Rail safety watchdog calls for training overhaul after 74-car runaway train rolled through GTA

A probe into how 74 rail cars were allowed to roll uncontrolled for five kilometres onto a busy track just north of Toronto has resulted in investigators calling for Transport Canada to overhaul training requirements for some railway employees.

'The number of these uncontrolled movements has been on the rise,' investigator says

On June 17, 2017, a train consisting of 72 rail cars and two locomotive engines rolled uncontrolled from CN Rail's MacMillan Yard in Vaughan. The runaway train travelled at speeds of up to 50 km/h for five kilometres before it stopped under its own power. (Brent Lewin/Bloomberg)

A probe into how 74 rail cars were allowed to roll uncontrolled for five kilometres onto a busy track just north of Toronto has resulted in investigators calling for Transport Canada to overhaul training requirements for some railway employees.

The Transportation Safety Board (TSB) initiated its review after a June 17, 2017, incident at CN Rail's MacMillan Yard in Vaughan, Ont.

It found gaps in the training process partially contributed to workers losing control of the 1,372-metre, 8,163 tonne train, which rolled at speeds of nearly 50 km/h until its momentum was halted by an upward slope. One tanker car was carrying a mixture of ethanol and gasoline.

"Ever since the disaster at Lac Megantic in 2013, Canadians need no reminders of the dangers posed by uncontrolled or runaway trains," said Faye Ackerman, a TSB board member. 

"Moreover, in the last five years, the number of these uncontrolled movements has been on the rise."

Ackerman was among three experts who presented the TSB's findings at a morning news conference in Toronto. She said the probe determined that the two employees who were assembling and moving the 74-car train "lacked the knowledge or experience to properly control it."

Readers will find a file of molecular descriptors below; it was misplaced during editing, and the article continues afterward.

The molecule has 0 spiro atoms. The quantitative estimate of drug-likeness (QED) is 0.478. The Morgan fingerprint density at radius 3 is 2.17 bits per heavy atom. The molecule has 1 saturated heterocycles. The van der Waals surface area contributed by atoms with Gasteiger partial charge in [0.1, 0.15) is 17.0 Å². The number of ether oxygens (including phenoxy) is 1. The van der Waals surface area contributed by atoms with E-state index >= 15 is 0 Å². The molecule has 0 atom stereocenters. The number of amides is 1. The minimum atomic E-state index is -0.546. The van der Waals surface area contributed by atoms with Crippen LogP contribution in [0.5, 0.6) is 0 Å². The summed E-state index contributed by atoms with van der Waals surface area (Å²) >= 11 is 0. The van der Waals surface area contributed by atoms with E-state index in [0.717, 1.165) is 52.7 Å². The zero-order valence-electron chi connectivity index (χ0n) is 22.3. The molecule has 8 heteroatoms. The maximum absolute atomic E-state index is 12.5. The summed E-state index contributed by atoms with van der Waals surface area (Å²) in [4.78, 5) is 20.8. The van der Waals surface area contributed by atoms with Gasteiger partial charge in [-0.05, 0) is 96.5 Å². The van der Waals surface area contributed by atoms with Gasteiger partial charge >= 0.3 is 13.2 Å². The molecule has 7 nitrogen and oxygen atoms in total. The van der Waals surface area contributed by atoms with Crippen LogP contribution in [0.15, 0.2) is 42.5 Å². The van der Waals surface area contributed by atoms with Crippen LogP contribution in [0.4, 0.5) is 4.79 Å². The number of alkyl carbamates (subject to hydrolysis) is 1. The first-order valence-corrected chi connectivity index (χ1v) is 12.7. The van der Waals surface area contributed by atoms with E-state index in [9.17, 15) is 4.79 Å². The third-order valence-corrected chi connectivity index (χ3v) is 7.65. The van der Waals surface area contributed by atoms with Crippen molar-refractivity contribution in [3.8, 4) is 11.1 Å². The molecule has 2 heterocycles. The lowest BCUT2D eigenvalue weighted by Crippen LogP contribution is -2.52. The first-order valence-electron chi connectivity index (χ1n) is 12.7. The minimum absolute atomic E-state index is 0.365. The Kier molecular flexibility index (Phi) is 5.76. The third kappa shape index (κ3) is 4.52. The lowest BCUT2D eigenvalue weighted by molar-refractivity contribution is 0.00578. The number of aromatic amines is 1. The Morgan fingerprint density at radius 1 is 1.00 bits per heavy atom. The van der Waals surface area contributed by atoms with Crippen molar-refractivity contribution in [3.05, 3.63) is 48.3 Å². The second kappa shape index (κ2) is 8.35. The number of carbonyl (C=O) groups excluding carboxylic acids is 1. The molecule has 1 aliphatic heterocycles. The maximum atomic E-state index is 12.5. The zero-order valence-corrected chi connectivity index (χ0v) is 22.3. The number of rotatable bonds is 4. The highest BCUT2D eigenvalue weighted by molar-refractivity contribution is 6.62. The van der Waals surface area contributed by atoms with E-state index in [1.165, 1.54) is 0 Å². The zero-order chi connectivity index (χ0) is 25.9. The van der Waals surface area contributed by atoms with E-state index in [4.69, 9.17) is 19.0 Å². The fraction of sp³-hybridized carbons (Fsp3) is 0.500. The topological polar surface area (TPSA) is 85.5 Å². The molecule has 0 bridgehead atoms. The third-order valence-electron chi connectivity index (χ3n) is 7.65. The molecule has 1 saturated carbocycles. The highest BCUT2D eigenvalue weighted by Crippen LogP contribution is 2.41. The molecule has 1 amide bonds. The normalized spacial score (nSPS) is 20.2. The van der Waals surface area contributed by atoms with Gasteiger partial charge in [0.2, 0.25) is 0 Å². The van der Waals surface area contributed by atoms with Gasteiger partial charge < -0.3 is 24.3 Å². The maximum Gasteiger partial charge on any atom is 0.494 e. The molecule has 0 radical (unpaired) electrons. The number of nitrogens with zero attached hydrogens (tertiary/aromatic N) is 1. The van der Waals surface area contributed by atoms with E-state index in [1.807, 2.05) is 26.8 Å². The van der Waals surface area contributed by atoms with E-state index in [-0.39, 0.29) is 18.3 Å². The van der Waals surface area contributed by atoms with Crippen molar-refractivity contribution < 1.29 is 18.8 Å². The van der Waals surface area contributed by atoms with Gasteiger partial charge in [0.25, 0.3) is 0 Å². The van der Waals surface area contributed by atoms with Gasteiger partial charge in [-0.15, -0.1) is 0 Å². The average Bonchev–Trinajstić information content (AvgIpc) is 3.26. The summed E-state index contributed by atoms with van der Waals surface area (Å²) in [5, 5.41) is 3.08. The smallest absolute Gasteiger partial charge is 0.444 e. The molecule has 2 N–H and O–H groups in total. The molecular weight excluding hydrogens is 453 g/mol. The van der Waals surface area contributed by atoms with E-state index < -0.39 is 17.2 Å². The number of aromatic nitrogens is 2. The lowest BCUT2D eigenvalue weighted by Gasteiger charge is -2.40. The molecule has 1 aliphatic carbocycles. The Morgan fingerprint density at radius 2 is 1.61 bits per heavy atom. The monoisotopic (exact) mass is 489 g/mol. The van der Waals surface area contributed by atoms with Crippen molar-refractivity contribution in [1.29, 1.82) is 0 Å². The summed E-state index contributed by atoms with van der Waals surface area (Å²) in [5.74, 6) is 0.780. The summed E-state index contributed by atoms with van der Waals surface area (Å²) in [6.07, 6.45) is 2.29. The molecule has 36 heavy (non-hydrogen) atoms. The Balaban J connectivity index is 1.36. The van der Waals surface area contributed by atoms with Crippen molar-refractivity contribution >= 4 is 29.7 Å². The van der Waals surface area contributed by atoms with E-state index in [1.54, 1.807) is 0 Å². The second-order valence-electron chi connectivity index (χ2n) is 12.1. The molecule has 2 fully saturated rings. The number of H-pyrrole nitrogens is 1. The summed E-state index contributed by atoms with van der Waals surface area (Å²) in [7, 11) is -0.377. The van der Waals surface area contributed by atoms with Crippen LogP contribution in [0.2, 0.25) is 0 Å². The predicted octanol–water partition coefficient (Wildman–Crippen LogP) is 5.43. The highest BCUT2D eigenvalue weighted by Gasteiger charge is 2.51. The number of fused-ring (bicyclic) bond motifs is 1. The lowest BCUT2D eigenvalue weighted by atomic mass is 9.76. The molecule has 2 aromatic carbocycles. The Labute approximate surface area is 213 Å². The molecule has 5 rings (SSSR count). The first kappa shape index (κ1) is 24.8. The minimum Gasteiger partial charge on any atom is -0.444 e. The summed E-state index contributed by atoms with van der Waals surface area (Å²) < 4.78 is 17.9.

Ackerman called on Transport Canada, the ministry responsible for Canada's rail network, to immediately update training standards for employees in "safety-critical positions."

"Transport Canada has been promising a regulatory update for years, as far back as 2003. Now is the time for action ... There can be no more delays," she said. 

Technology outpacing regulations, TSB says

According to Rob Johnston, a regional manager of rail investigations at TSB, the crew on shift at the south end of MacMillan Yard, where the train was assembled, consisted of a foreman and a "helper." Both were "qualified conductors" with two years experience, respectively, and both had expertise in using a belt pack — a remote control device used for assembling trains that reduce the number of workers required for the job.

Belt packs are widely used in the industry, Johnston said.

But while the packs have been associated with runaway train incidents in the past, Ackerman said Wednesday that "the problem is not technology."

In his remarks to reporters, Johnston explained that, like most rail yards, MacMillan's topography is like a bowl, with the outer edges elevated to help prevent rail cars from escaping onto the main track. 

On the day of the incident, there was confusion among the two workers and the yardmaster, who oversees all the operations. In short, the foreman and his helper didn't appreciate how much braking power would be necessary to stop the massive train from rolling away under its own momentum, despite two earlier briefings with the yardmaster. 

​As the pair attempted to move the assembled train, more and more cars rolled onto the downward slope of the outer edge of the yard. Once about two-thirds of them rolled onto the main track, the workers could no longer keep the train in control.

The cars rolled out onto one of CN's busiest cross-country rail lines, known as the "York Subdivision."

Ackerman pointed out that under the current training guidelines, the person best suited to understand the challenges of such a move would be a locomotive engineer. However, the introduction of belt packs has eliminated their role in the process. 

"Although the crew was aware of the [train's] significant size, they lacked the knowledge to fully understand how it influenced the way it handled," she said.

"That is, how the cut of cars would move, or stop and start based on characteristics such as length, tonnage, and weight distribution."

Under the current training requirements and regulations, however, the two workers were technically qualified to carry out the work.

"Those regulations do not cover the way that work is carried out today. That's because in the 31 years since those regulations were first issued, work has evolved," Ackerman said. 

"So long as these gaps in regulations remain, Transport Canada won't be able to fix the problem ... That means the risk of uncontrolled movements and other accidents will continue."

Clarifications

  • A previous version of this story stated the train weighed 900,000 tonnes. In fact, it weighed about 8,163 tonnes.
    Jun 27, 2018 2:15 PM ET